In my 200-level special topics course, Science Fiction, each student creates a deconstructed essay, an essay in Prezi (a web presentation tool). This assignment provides the opportunity for students to visualize their arguments, engage in digital writing, creating an evidence-based argument using primary and secondary sources.
Using one novel, two films, three short stories and secondary sources in their essays, students are assessed using the following rubric:
The following essays demonstrate effective visual arguments in Prezi:
When Siri Gets Serious: Artificial Intelligence in the Modern World: Films like 2001: A Space Odyssey show stories of the machines that run our lives beginning to outsmart and enslave us; whereas films like Her and novels like Robert A. Heinlein’s “The Moon Is a Harsh Mistress” demonstrate these machines’ hold on our lives without outwardly controlling us.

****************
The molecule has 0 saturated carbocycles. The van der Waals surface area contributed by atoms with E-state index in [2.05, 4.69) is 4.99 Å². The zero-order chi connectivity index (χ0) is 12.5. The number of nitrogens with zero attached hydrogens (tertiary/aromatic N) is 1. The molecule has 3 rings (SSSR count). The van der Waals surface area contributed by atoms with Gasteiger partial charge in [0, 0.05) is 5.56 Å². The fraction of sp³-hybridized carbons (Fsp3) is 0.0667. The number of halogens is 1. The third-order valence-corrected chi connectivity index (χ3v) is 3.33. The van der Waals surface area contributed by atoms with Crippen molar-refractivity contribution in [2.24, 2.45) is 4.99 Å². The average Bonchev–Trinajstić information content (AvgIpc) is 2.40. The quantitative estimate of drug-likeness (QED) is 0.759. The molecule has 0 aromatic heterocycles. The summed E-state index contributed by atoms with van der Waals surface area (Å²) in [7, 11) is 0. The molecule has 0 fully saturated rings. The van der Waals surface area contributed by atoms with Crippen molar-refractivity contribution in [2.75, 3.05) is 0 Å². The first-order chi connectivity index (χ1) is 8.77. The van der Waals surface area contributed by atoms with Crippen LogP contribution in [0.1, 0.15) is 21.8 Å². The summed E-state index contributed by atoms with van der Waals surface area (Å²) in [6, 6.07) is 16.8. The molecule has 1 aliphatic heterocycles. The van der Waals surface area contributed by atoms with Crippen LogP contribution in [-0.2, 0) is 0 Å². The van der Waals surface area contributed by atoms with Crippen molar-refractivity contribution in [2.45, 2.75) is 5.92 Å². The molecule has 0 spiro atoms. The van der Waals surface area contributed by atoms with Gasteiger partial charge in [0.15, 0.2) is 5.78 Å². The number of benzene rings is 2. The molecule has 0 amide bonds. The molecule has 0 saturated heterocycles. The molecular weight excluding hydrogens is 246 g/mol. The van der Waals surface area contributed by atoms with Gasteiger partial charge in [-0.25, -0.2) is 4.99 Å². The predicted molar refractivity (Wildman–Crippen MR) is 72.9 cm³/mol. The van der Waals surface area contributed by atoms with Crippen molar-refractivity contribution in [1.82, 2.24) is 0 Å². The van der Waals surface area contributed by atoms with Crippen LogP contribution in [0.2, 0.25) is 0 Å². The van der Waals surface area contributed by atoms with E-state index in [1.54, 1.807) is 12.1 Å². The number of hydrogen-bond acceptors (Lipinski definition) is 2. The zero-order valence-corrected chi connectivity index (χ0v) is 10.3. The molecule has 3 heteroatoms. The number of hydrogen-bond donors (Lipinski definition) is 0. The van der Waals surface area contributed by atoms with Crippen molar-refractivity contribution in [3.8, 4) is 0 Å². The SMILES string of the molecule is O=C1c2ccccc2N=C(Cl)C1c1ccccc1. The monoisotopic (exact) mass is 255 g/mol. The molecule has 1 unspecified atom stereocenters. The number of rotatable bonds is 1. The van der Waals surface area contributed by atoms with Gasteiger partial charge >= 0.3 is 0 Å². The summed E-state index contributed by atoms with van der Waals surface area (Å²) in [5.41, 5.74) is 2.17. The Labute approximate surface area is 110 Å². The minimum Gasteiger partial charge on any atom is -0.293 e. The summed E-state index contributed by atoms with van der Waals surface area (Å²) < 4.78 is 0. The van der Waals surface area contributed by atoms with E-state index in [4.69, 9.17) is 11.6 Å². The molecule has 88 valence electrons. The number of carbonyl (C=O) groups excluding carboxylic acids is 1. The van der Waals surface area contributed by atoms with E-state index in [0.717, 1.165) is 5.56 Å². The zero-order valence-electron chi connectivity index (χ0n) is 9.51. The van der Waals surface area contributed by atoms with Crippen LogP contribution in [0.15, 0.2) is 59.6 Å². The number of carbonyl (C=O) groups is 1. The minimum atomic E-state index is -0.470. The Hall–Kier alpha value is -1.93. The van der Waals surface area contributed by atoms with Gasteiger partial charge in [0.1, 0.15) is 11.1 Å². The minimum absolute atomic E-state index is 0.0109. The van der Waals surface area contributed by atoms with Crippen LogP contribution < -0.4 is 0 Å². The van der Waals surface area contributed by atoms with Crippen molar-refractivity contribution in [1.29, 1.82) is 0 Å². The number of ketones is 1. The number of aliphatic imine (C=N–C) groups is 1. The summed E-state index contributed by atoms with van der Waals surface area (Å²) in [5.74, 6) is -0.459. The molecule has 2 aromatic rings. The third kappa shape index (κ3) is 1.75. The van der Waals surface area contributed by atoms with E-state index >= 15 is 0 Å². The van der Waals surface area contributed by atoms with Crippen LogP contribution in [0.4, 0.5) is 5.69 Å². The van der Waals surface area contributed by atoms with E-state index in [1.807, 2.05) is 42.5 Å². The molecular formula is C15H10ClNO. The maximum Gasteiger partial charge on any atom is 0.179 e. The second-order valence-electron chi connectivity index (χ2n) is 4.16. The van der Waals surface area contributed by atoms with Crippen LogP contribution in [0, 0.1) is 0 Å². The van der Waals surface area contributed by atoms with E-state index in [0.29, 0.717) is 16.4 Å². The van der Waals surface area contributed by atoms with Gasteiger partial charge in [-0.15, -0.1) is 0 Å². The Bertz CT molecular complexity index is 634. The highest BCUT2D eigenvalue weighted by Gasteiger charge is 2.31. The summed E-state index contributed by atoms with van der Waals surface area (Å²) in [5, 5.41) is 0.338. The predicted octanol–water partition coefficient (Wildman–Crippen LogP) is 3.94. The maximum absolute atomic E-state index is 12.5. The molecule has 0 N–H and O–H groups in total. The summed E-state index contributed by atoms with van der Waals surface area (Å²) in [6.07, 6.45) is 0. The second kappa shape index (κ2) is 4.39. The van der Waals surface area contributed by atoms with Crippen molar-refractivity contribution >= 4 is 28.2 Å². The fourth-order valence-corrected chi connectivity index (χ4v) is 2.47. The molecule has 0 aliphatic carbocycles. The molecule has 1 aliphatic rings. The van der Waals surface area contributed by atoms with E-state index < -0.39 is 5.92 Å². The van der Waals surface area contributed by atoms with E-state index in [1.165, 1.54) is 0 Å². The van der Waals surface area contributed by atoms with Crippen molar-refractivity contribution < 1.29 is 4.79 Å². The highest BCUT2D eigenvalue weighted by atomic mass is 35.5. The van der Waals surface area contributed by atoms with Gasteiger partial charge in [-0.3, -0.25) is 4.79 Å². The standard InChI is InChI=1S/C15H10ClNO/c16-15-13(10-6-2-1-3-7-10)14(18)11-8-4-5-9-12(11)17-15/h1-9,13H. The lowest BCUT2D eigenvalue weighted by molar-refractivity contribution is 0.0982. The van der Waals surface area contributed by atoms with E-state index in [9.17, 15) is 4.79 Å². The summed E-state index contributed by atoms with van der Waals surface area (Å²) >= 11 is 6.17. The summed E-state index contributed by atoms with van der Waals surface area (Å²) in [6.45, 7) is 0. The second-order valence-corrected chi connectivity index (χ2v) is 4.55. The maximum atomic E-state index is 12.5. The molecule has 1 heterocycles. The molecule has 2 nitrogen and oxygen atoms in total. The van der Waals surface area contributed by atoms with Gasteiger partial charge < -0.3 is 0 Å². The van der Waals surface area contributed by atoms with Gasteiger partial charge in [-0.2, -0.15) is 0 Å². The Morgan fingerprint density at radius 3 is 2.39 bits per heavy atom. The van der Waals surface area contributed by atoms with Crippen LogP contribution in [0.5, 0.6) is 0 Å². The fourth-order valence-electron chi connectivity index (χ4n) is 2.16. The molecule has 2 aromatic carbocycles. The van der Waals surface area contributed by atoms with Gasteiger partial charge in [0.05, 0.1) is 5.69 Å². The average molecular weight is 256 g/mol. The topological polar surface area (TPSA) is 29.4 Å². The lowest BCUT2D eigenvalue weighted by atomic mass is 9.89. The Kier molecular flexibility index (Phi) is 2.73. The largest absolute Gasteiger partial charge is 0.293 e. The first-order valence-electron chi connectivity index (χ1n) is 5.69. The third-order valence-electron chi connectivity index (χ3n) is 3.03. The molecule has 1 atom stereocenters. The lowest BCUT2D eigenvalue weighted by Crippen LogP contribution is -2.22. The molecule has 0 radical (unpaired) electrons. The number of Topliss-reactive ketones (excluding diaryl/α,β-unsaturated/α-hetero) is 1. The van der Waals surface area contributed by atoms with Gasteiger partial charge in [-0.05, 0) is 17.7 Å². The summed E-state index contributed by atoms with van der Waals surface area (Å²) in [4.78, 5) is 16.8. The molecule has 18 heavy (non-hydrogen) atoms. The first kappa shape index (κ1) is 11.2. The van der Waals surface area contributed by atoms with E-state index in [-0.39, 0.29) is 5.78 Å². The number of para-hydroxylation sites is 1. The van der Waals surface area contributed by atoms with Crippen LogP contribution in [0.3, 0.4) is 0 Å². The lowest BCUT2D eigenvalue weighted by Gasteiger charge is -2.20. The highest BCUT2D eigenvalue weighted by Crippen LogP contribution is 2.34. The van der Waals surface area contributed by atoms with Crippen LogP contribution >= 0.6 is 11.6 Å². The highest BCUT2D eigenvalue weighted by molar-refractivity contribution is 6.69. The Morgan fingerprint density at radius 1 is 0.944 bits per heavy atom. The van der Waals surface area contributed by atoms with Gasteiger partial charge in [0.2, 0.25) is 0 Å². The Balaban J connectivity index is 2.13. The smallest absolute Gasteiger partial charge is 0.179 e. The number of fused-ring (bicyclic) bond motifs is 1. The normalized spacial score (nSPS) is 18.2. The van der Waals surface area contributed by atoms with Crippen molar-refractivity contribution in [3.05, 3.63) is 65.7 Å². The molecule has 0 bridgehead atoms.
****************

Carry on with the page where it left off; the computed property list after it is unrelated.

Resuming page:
Heroes Like You and Me: An Examination of Byronic Heroes in Science Fiction: Byronic heroes, coined for their first appearance in the works of the great Romantic writer Lord Byron, possess questionable ability or will and a weakness for a loved one, yet have exceptional qualities that enable them to achieve heroic feats. These characteristics are conveyed in protagonists of Star Wars, Ender’s Game, and Blade Runner.
Free to Choose? An Analysis of Freedom of Choice in Science Fiction Works: The exclusion of freedom of choice through Science Fiction works comments on the importance of individualism in humans, and, by extension, shows that freedom of choice is the most imperative aspect of human life. Inception, Shutter Island, and A Clockwork Orange effectively portray this importance.
The Cold War: The Great Inspiration for Science Fiction: Science Fiction literature took a turn towards the ‘what if’s’ of nuclear conflict. Science Fiction authors played with the fears of Cold War by presenting stories and films of apocalyptic destruction, invasion of outsiders and different thinkers, and developing the fear surrounding the icon of the Cold War–the nuclear bomb.